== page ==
Bogota – give it a chance
Bogotá is quite an amazing place. From the moment you get off the plane and step out of El Dorado International Airport, you are hit with the rawness of the culture here. There are a hundred taxi drivers and their mothers that swarm around you as you exit the double doors, vying to be the lucky one that gets to take you to your hotel.
This gets compounded with the dreary clouds low overhead, and it can make a tourist feel a little claustrophobic fast.
As you make your way in the back seat of the tiny car towards downtown Bogotá, you brace yourself as the tiny car zips in and out between trucks and buses much bigger than the jalopy you’re in. Rounding a corner, you can’t believe that the car does not lose its grip on the road, because the car seems to be going much too fast through the slippery turns, wet from the afternoon rain.
Closer to the center of the city, downtown, you come across more depressing scenes, as if you hadn’t seen enough in the last 20 minutes. There are the city’s poor and forgotten, coming up to your window. They reach in asking for anything, money or food, knowing that you are new to the city and might give them a chance. You want to help, but you just stare, because you are paralyzed by the culture shock. Further down the road, you see stray dogs on every street, with the same intentions of finding a little bit of food, but mostly ignored.
This sounds dreadful, huh? But, it isn’t. Bogotá has an energy and enthusiasm that you will see, if you just give it a chance. And it doesn’t take long. There are many things to do to get your tourist adventure started. First, you may want to check out the typical “traps”. Bogotá has a very rich cultural background, which can be experienced at any one of their many museums, libraries, and institutions.
Attractions in Bogota
The Museo del Oro, or Gold Museum, is a great place to start your cultural exploration. Gold was the major force behind colonial Colombian civilization, and the role that gold played in those early years can be witnessed in its entirety here. Half of the Colombian national flag is yellow, representing the dominance of gold here, so you can imagine just how important it really is. The museum houses the largest pre-Hispanic gold collection in the world.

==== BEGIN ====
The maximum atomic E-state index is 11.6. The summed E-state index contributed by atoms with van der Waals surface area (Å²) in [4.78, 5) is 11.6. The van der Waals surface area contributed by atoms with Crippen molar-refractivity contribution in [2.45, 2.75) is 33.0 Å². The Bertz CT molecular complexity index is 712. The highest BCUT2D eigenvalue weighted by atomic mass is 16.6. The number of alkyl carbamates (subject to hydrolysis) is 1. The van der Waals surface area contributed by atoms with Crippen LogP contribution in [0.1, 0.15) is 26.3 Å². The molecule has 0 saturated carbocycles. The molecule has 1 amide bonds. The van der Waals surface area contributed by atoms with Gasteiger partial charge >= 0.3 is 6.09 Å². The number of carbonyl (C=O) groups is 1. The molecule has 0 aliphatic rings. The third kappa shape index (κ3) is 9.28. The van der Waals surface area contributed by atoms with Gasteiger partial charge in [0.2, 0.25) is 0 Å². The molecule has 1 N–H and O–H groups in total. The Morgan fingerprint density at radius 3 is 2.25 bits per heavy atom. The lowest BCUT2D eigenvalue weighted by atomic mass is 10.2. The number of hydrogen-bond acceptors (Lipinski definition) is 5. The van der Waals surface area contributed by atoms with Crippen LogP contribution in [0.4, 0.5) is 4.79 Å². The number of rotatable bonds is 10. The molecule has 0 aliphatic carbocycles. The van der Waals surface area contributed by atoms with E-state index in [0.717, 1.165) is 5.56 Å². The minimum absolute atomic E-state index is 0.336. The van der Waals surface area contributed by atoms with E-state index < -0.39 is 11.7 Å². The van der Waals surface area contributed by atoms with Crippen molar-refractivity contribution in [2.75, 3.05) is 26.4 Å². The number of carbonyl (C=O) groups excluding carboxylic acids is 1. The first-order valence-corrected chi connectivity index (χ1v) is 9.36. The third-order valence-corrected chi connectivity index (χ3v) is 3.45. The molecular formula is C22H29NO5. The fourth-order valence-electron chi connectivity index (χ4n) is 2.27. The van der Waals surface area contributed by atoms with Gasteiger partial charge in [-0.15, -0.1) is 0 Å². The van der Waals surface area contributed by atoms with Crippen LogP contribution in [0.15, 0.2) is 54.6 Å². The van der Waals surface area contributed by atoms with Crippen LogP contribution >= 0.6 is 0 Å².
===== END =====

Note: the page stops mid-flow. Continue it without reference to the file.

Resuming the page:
Next, the Museo Nacional de Colombia, or National Museum of Colombia, is another must-see destination, as it provides you with a solid background to the country. The history of many of Colombia’s early and original natives, as well as the Spanish conquest that provided much of the country’s identity as we know it today can be found here. There is also a large portion of the museum that is dedicated to many of Colombia’s great artists, including Fernando Botero.
To get a picturesque view of the city, head a few blocks south of the Museo Nacional to the Torre Colpatria, or Colpatria Tower. The building, as of 2011, is the tallest building in Colombia and the second tallest in South America, until developers nearby finish the BD Bacata in a few years from now. The 50-story tower is named after Colpatria bank, which has its headquarters inside. The view from the top is breathtaking, and you can go all the way around the top of the tower to essentially get a 360- degree view from the heart of downtown.
At 3,000 COP (roughly $1.60 USD as of 2010), it is well worth the admission. Try going on a clear day, which is tough to do(Bogotá always seems to be overcast with impending rain), but would definitely give you much better photo opportunities.
If the top of the Torre Colpatria did not satisfy your craving for sky-high panoramic vistas, you’d do well to visit Cerro de Monserrate. The summit of this mountain is a popular trek for tourists and pilgrims alike. There is a picturesque little white church built on the top of the mountain, 3200 meters high, and many make the pilgrimage to give thanks to El Señor Caido, the statue of “the fallen Lord” inside the church. Take the funicular(a rail car that feels as if it’s going straight up) or the teleferico(cable car) if you are not inclined to walk(that’ll cost you several hours, and many locals told me that some bad people sometimes post there intending to rob trekkers).